Picasso, perspective and the nude

I was in such foul mood, I was sure visiting the Auckland City Gallery was the last thing I should be doing. 

Don’t drive drunk; don’t shop hungry; don’t visit art galleries angry. 

How would a potentially crowded exhibition sooth, calm, and distract me from my severely negative emotions? I was positive it wouldn’t; couldn’t; and I’d be out of pocket to boot!

Art washes away from the soul the dust of everyday life.
— Pablo Picasso

I was right about the Gallery being busy. It was the last day of the Body Laid Bare: Masterpieces from the Tate exhibition. I’d had months to see this exhibition but had left it to the last few hours like the dope I can be. But there you go; tack onto that a flash argument I'd had in the morning and boom, I could see myself loosing my shit in the middle of the Gallery if someone happened to piss me off. Yeh, I’m like that. Remember Britomart?

The reason I had dragged my bad mood across town was because I had heard that there were free life drawing sessions on the last day of the exhibition. That’s what I believed had a chance of really fixing what was wrong with my terrible mood. Getting lost in the challenges of drawing the human form would go a long way to mending what I’d broken in myself. 

Anyway, the queues were moving quickly so I paid my $23 and took slight pleasure in having my ticket wrapped about my wrist: joy in small things. Maybe it would be okay. I was wondering where they might be holding the life drawing. I had seen a photograph online with the event information and had it in my head that there might be a dozen or so people drawing in a secluded room so I looked for signs or directions. As the entrance opened up into the atrium, there they were and there were so many people drawing! 

I couldn’t see an easy place to view the model so I decided to view the exhibition first and come back and draw later. At the entrance of the exhibition, there was a roadblock as people clumped to read the placards on the wall. I pushed past them and into the gallery looking for a less congested place to start when I saw her. She was larger than the others and lit so she was glowing as if she was the only painting in the room. I knew the artist immediately and was surprised (though I shouldn’t have been) that there was a Picasso as part of the exhibition.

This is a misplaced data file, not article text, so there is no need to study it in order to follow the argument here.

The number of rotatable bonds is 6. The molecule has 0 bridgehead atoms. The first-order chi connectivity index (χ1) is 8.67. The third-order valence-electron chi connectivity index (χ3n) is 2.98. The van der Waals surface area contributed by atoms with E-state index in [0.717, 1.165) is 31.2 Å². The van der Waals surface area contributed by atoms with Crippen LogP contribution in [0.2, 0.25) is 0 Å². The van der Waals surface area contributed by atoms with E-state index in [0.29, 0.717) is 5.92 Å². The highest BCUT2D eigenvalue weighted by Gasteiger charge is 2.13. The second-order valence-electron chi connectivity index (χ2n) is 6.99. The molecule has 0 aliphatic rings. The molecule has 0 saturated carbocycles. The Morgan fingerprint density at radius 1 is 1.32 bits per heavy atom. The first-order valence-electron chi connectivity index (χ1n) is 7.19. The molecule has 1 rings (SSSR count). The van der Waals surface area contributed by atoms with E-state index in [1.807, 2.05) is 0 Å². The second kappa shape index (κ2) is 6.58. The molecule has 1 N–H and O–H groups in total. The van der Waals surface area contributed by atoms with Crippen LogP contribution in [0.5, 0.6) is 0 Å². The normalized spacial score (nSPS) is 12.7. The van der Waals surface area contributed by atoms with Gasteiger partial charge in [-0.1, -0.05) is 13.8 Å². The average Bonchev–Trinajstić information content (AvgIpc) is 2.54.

Picasso’s Nude Woman in Red Chair was utterly captivating. Utterly. I didn’t even care that I was in anyone’s way or that I wasn’t moving to the next painting or that I stood to close to the work: I was transfixed, a roadblock all of my own. 

Painting is a blind man’s profession. He paints not what he sees, but what he feels, what he tells himself about what he has seen.
— Pablo Picasso

Her curves, the colours, the dabs, the confident strokes. How the hand was like a winged brush against her cheek; a profile inside the face sharing the same lips as if in a kiss; the curve of her hips, the orb of her breast. She was Picasso’s lover, Marie-Therese Walton and the passion he had for her was evident in every brush stroke. Just the most beautiful work of art that photographs in books do no justice.

An as.ton.ish.ing piece of art. A masterpiece.

It wasn’t the only masterpiece there but after spending time with Picasso’s nude, Rodin, Dega, Matisse had nothing for me. I went back to her again and again. 

Big Draw: Old Railway Station

Eric Ngan organised The Big Draw Meet-Up in Auckland’s old Railway Station for this, the last Saturday of June. I trained into the new train station at Britomart and walked the short few minutes around the corner to the old train station on Te Taou Crescent.

The forecast this weekend was in keeping with the season, and as I emerged from the underground train station I saw it wasn’t just raining, it was *chucking* it down. With luck though, the wind wasn’t too bad and the walk to the venue was rather pleasant - you know - for a rainy, Winter’s day.

We had a pretty good turnout to the Meet-up with a number of new faces. The old station has been turned into private apartments, but we were allowed into the cavernous entrance so we could still draw while the weather did it’s own thing outside.

I came to this Big Draw with a very paired down set of tools. In fact, if I couldn’t carry my equipment in my coat pockets, I left it behind. One thing with us watercolourists though, we need water to paint with and generally take sealed jars of water, but this time I decided to use a new tool: the water brush. These brushes have a soft plastic barrel that holds the water and with a gentle squeeze, the water flows out through the brussels of the brush.

It was a revelation to use. I’ve known about these brushes for years but never tried them. Now I’m wondering if I’ll ever go back to traditional brushes; certainly not when out-in-the-field anyway.

The best thing about these water brushes for me was that I didn’t lay down as much paint on the page. It’s something that annoys me about my technique and it was delightful to be able to brush the delicate washes of colour onto my drawing.

It was so well worth braving the weather and making the effort to transport myself to the Meet-up today - as it always is. I was reminded, yet again, that making the effort is always worth it - for the drawing, and for the group.

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